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What We’re Reading
Emma Komlos-Hrobsky (Assistant Editor, Tin House Magazine): I just finished Tin House Books’s own Me and Mr. Booker by Cory Taylor. I’m generally a slow reader, but I drunk this book down in one swift, gleeful gulp. The eponymous Mr. Booker, a dapper English film professor whose flirtatious coyness might actually be avoidance, had me thinking of the older man in An Education in the best possible way. But where that tale’s male lead is fundamentally a conman, Mr. Booker and his teenage mistress, Martha, are partners in crime, equally guilty of looking past the truth to keep a damned relationship afloat.
What drives the book forward, and what separates it from its teenage affair story competition, is Martha’s voice. She’s perceptive, candid, wry in a way only Australians can be, completely equipped to parry with Mr. Booker–and still just a kid. She and I both couldn’t turn away from what was happening, even when we both knew she was headed nowhere good.
Desiree Andrews (Assistant Editor, Tin House magazine): This isn’t a Friday Read—more of a lost and never found situation. When I was volunteering in Kolkata a few years ago, I ran across a copy of a book called The Affair. The book was dingy, yellow and clearly very old but it looked like it had never been opened. As I read it, the binding glue disintegrated and pages feel out in chunks.
The book was about a scientist who had once taught at a prestigious British university but had left for the private sector. He is called back into the cloistered world of academia when an old colleague whom everyone hates (partly because of his terrible personality and partly because of his affiliations with the communist party) is accused of falsifying test results in an experiment. Although the narrator also hates the accused, he goes back to act as his attorney in a case that pits the academic old guard against the younger, more progressive professors.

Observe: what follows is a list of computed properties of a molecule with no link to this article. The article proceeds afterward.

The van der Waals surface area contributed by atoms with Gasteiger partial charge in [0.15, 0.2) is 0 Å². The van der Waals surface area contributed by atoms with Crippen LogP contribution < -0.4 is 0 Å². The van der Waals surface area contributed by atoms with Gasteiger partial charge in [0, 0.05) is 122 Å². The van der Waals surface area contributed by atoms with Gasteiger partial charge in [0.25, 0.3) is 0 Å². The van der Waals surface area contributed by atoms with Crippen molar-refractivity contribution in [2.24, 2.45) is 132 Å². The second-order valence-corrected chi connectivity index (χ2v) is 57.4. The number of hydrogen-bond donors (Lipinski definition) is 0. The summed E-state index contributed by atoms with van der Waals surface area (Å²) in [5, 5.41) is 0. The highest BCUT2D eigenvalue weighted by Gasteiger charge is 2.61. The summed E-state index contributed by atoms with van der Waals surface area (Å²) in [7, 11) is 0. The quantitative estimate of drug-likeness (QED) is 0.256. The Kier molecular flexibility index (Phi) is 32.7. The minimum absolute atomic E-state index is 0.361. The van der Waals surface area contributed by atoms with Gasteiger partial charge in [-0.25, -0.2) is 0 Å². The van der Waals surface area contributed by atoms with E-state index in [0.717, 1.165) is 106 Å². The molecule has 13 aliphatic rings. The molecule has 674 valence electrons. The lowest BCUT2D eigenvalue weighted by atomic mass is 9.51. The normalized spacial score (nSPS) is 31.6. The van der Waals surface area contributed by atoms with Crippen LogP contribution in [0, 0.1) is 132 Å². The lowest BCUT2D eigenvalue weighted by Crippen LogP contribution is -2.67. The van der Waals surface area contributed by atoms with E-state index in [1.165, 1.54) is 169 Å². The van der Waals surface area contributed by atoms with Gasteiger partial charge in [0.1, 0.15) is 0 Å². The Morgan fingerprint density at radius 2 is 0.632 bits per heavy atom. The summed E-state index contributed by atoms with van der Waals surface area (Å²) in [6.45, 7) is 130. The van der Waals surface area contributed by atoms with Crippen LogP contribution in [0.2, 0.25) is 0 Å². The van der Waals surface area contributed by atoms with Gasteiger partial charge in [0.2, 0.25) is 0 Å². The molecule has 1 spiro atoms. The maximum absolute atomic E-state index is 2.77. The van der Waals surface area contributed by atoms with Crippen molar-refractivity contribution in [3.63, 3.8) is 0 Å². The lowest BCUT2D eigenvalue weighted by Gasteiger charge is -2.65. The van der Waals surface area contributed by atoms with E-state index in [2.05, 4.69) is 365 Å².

All of the characters in this book are British men over 45. There’s no sex, no crime (other than the crime of scapegoating an apparent asshole) and the whole thing takes place on a dreary university campus circa 1970. There is no reason why I should like this book yet I’ve been explicably obsessed with it since I left India. I wrote the author’s name down in a journal that was lost in transit. Armed with only the loose description I’ve shared here, the Internet has been no help. I think it just goes to show we only want what we can’t have and I want to read The Affair this Friday.
Heather Hartley (Paris Editor): I just picked up a second-hand copy of Marguerite Duras’ short novel Summer Rain and haven’t been able to put it down. Lyrical and intense, abstract in the best sense and with a peripatetic and at times surprising rhythm, it is the jagged and moving story of a large immigrant family living in the grey cement suburbs of Paris. With spare and crystalline writing, Duras brings forward and into focus the humanity of and intimacy within this rambling family of nine, while the bleakness of the city’s outskirts fades in the background. As Duras writes in Summer Rain, “Their voices reach out into the empty yard, plunge deep into the hills, go right through the heart.”
Meg Storey (Editor, Tin House Books): I am halfway through the craziest book I have ever loved. At AWP, I picked up an ARC of The Carp Castle, which Overlook Press is publishing this coming September. It is the only unpublished novel by MacDonald Harris (the pseudonym for Donald Heiney), who lived from 1921 to 1993 and was the author of sixteen novels. Set in post–World War I Europe (at least, so far), The Carp Castle opens with a metaphysician chasing his soon-to-be lover through a German forest, each of them flinging off clothes throughout the chase. At the moment their relationship is consummated, the sky darkens, not because of a storm cloud, but because of a zeppelin, which, it turns out, is the vessel that will take them, the mystic/cult leader Moira, whom they follow, and other equally nutty (at least, so far) characters to a place that Moira calls “Gioconda” and the cover copy calls “a better future.” Best of all, the zeppelin is named The League of Nations. Stay tuned . . .